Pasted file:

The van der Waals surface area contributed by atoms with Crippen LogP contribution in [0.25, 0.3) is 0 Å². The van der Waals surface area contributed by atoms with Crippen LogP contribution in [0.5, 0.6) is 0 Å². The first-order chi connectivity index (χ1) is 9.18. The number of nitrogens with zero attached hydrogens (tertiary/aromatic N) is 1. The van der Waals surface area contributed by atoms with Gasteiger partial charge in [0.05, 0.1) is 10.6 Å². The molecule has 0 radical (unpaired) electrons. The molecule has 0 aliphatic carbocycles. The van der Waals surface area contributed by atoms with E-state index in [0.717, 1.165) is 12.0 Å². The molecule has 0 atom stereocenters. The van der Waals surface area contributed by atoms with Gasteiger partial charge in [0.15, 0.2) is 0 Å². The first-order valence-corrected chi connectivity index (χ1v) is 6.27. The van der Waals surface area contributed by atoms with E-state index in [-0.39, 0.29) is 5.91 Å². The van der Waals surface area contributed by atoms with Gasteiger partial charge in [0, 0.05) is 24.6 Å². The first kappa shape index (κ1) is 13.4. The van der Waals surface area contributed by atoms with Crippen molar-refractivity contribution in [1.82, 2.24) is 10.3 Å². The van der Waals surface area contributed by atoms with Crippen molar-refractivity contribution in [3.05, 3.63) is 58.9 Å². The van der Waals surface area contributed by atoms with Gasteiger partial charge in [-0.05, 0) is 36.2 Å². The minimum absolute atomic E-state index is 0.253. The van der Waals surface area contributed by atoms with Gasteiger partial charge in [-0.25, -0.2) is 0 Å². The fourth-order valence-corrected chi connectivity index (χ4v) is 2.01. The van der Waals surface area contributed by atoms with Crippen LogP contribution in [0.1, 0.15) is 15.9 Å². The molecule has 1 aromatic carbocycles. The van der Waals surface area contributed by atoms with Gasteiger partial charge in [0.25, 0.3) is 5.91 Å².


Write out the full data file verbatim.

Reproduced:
The van der Waals surface area contributed by atoms with Crippen LogP contribution in [0.25, 0.3) is 0 Å². The van der Waals surface area contributed by atoms with Crippen LogP contribution in [0.5, 0.6) is 0 Å². The first-order chi connectivity index (χ1) is 9.18. The number of nitrogens with zero attached hydrogens (tertiary/aromatic N) is 1. The van der Waals surface area contributed by atoms with Gasteiger partial charge in [0.05, 0.1) is 10.6 Å². The molecule has 0 radical (unpaired) electrons. The molecule has 0 aliphatic carbocycles. The van der Waals surface area contributed by atoms with E-state index in [0.717, 1.165) is 12.0 Å². The molecule has 0 atom stereocenters. The van der Waals surface area contributed by atoms with Gasteiger partial charge in [0.15, 0.2) is 0 Å². The first-order valence-corrected chi connectivity index (χ1v) is 6.27. The van der Waals surface area contributed by atoms with E-state index in [-0.39, 0.29) is 5.91 Å². The van der Waals surface area contributed by atoms with Gasteiger partial charge in [0, 0.05) is 24.6 Å². The first kappa shape index (κ1) is 13.4. The van der Waals surface area contributed by atoms with Crippen molar-refractivity contribution in [1.82, 2.24) is 10.3 Å². The van der Waals surface area contributed by atoms with Crippen molar-refractivity contribution in [3.05, 3.63) is 58.9 Å². The van der Waals surface area contributed by atoms with Gasteiger partial charge in [-0.05, 0) is 36.2 Å². The minimum absolute atomic E-state index is 0.253. The van der Waals surface area contributed by atoms with Gasteiger partial charge in [-0.25, -0.2) is 0 Å². The fourth-order valence-corrected chi connectivity index (χ4v) is 2.01. The van der Waals surface area contributed by atoms with Crippen LogP contribution in [0.1, 0.15) is 15.9 Å². The molecule has 1 aromatic carbocycles. The van der Waals surface area contributed by atoms with Gasteiger partial charge in [0.25, 0.3) is 5.91 Å².